I have a beam slab bridge with a C-I-P Deck. PGSuper appears to be applying a skew correction factor to the LLDF for moment with a formula from AASHTO LRFD Table 4.6.2.2.2e-1 for a typical cross section style (f) using the formula 1.05-0.25tan(theta); even though it is greater than 1.0. It could be round-off.

Also, the skew correction factor for shear is applied (Table 4.6.2.2.3c-1) even though two of the values (b and d) are not in range of applicability; apparently contrary to the commentary for this section. In this case it's 13%.

Please post your PGSuper project file. My guess is, based on your other recent question, is that your bridge has a spread box beam configuration.

This is a type b cross section. The skew correction factor for type b is the same as type f. The correct equation is the one you listed.

PGSuper detects when parameters are out of the range of applicability. The user is forced to resolve this situation. Most engineers tell the software to just ignore the range of applicability. Perhaps you did this.

Side-by-Side slabs (zero voids).

I tried the various alternatives in the LLDF input window (halt, ignore, etc). The skew factor is still applied. Looks like I'll have to input the LLDF's by hand if I believe the skew factor is not appropriate. It's similar to AASHTOWare BRR; which doesn't compute skew factors.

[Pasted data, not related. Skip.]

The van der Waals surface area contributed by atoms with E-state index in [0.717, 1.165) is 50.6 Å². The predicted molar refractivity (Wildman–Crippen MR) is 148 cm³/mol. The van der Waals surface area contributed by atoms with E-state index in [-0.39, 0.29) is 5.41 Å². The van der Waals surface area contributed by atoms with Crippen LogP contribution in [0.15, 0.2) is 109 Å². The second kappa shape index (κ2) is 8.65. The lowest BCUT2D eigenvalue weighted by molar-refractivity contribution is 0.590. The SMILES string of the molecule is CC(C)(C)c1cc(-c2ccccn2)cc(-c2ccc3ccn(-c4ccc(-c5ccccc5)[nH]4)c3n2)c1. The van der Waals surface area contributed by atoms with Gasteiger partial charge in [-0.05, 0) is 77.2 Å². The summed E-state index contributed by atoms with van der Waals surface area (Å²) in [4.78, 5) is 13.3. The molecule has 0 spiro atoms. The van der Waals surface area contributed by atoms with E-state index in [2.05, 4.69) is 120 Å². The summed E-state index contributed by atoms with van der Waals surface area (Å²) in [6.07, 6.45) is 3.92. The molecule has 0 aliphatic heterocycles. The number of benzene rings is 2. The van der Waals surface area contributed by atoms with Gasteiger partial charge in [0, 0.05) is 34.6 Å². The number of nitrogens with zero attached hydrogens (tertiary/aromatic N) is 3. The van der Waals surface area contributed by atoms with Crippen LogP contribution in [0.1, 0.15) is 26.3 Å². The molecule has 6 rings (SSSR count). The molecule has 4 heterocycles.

From your PGSuper project file, I see that you have chosen to override the calculation of the LLDF with the lever rule. The software is doing this.

The skew correction factor is still used. This is by design. If you used the LLDF from the LRFD without modification, for type a, b, c, h, i, and j sections the main LLDF is computed with the lever rule. The skew correction factors are still applied. Nothing in the LRFD says to omit them when the lever rule is used. When you chose to override the other LLDF equations with the lever rule, why would those cases be different and the skew correction factors be omitted?

I can't speak as to why BRR omits skew correction factors.

If you don't want to skew correct your LLDF then using the user defined option is the best solution.

Given the geometry of the girders and the configuration of the superstructure, the lever rule is the only option for design in accordance with AASHTO 4.6.2.2.

Commentary in 4.6.2.2.3c indicates that "verifiable correction factors are not available for cases not covered in Table 4.6.2.2.3c-1." One the one hand, it might be better to say that some correction is better than nothing. On the other, the formula may simply not be appropriate outside the range of applicability. Especially if two values are not in range.

I will likely input my own values based on rational analysis. But as programmers, you guys should consider flagging your output when correcting LLDF's with formulas that are not in range.